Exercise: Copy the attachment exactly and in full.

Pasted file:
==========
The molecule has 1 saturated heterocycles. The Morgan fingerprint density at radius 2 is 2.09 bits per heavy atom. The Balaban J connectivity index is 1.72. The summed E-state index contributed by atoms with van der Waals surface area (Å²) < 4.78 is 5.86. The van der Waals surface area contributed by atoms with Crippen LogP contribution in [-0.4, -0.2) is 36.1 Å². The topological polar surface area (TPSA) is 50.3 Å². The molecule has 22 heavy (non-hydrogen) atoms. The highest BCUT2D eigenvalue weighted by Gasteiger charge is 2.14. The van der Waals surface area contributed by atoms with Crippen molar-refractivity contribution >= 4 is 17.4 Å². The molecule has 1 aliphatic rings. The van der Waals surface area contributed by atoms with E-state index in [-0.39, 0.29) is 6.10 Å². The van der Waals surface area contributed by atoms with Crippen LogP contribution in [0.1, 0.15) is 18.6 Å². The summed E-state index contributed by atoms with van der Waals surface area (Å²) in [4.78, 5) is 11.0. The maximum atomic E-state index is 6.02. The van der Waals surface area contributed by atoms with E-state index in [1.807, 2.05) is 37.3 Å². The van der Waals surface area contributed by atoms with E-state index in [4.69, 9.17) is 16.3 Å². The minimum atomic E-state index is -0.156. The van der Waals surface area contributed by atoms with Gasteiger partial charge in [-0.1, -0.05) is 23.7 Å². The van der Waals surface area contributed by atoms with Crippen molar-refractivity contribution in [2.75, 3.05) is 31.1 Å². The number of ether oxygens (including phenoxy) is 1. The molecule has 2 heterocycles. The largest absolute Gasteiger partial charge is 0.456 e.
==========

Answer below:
The molecule has 1 saturated heterocycles. The Morgan fingerprint density at radius 2 is 2.09 bits per heavy atom. The Balaban J connectivity index is 1.72. The summed E-state index contributed by atoms with van der Waals surface area (Å²) < 4.78 is 5.86. The van der Waals surface area contributed by atoms with Crippen LogP contribution in [-0.4, -0.2) is 36.1 Å². The topological polar surface area (TPSA) is 50.3 Å². The molecule has 22 heavy (non-hydrogen) atoms. The highest BCUT2D eigenvalue weighted by Gasteiger charge is 2.14. The van der Waals surface area contributed by atoms with Crippen molar-refractivity contribution >= 4 is 17.4 Å². The molecule has 1 aliphatic rings. The van der Waals surface area contributed by atoms with E-state index in [-0.39, 0.29) is 6.10 Å². The van der Waals surface area contributed by atoms with Crippen LogP contribution in [0.1, 0.15) is 18.6 Å². The summed E-state index contributed by atoms with van der Waals surface area (Å²) in [4.78, 5) is 11.0. The maximum atomic E-state index is 6.02. The van der Waals surface area contributed by atoms with E-state index in [1.807, 2.05) is 37.3 Å². The van der Waals surface area contributed by atoms with E-state index in [4.69, 9.17) is 16.3 Å². The minimum atomic E-state index is -0.156. The van der Waals surface area contributed by atoms with Gasteiger partial charge in [-0.1, -0.05) is 23.7 Å². The van der Waals surface area contributed by atoms with Crippen molar-refractivity contribution in [2.75, 3.05) is 31.1 Å². The number of ether oxygens (including phenoxy) is 1. The molecule has 2 heterocycles. The largest absolute Gasteiger partial charge is 0.456 e.